We’re all set on this thing; why wouldn’t we be? In this context, to be "set on" something is to be agreed on a plan. Shep vouched for you; I’ve got every confidence in you fellas. "To vouch" for someone is to assure someone else that you trust or have confidence in that person. Note that "fellows"----->‘fellas’ in rapid speech. The new vehicle plus $40,000. Another word for car or automobile. The deal was the car first, and then the ransom. A "deal" is a key word for an agreement. "Ransom" is the money that is paid kidnappers in order to get back the person who’s kidnapped. It’s not a whole pay-in-advance deal. An agreement in which all the money is paid before the service is performed. It’s real sound; It’s all worked out. If something is "sound," it is strong or in good shape. If a deal is "worked out," it is agreed upon and ready to go. It’s like robbing Peter to pay Paul. An old expression which suggests that one person is being forced to pay another, but no real wealth is being produced. It’s not me paying the ransom; The thing is, my wife, she’s wealthy. Another word for rich, or at least having a lot of money. Her dad, he’s real well off. Another expression that means wealthy or doing well financially. It’s your fucking wife, ya know. A very crude but common adjective added to show emotion such as anger or disgust. These are personal matters. "Personal matters" are the private parts or a person’s life that they want to keep private, and not expose to other people. Ah, fuck it, let’s take a look at that Sierra. "Fuck it" is a common but vulgar way of expressing anger or impatience. A "Sierra" is a type of car, produced by General Motors.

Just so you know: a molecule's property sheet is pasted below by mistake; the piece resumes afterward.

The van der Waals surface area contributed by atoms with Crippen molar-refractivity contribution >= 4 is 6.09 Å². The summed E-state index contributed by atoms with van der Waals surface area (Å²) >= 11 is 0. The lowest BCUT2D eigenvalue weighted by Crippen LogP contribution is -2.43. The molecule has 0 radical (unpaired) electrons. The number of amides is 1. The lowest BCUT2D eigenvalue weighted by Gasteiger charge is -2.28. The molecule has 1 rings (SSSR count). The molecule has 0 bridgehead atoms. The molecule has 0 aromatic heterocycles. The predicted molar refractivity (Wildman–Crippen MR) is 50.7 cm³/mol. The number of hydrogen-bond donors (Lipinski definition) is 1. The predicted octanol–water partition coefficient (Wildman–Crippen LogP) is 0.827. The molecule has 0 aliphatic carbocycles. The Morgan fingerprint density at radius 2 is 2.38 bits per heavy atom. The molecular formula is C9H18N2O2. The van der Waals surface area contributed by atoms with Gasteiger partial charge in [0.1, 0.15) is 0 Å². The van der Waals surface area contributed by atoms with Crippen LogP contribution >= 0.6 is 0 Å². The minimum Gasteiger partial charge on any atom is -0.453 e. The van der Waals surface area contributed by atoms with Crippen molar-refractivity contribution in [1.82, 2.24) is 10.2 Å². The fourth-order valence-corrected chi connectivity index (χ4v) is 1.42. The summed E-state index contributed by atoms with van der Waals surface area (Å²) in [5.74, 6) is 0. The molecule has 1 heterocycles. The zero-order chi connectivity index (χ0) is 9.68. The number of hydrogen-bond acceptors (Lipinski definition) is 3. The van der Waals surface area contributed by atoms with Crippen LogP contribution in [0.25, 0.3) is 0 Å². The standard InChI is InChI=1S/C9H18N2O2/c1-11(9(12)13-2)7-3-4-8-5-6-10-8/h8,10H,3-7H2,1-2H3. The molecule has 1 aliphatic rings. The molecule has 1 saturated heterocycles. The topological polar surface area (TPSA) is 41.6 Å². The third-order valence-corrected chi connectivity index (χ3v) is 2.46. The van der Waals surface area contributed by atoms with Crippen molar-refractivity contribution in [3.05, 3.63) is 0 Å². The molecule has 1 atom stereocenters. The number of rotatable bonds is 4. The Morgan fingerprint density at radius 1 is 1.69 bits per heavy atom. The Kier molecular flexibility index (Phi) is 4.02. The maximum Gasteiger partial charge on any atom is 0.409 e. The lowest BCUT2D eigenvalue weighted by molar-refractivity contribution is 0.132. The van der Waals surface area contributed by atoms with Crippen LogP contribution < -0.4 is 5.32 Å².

As Jerry looks for money wherever he can, Carl and Gaear head toward Minneapolis.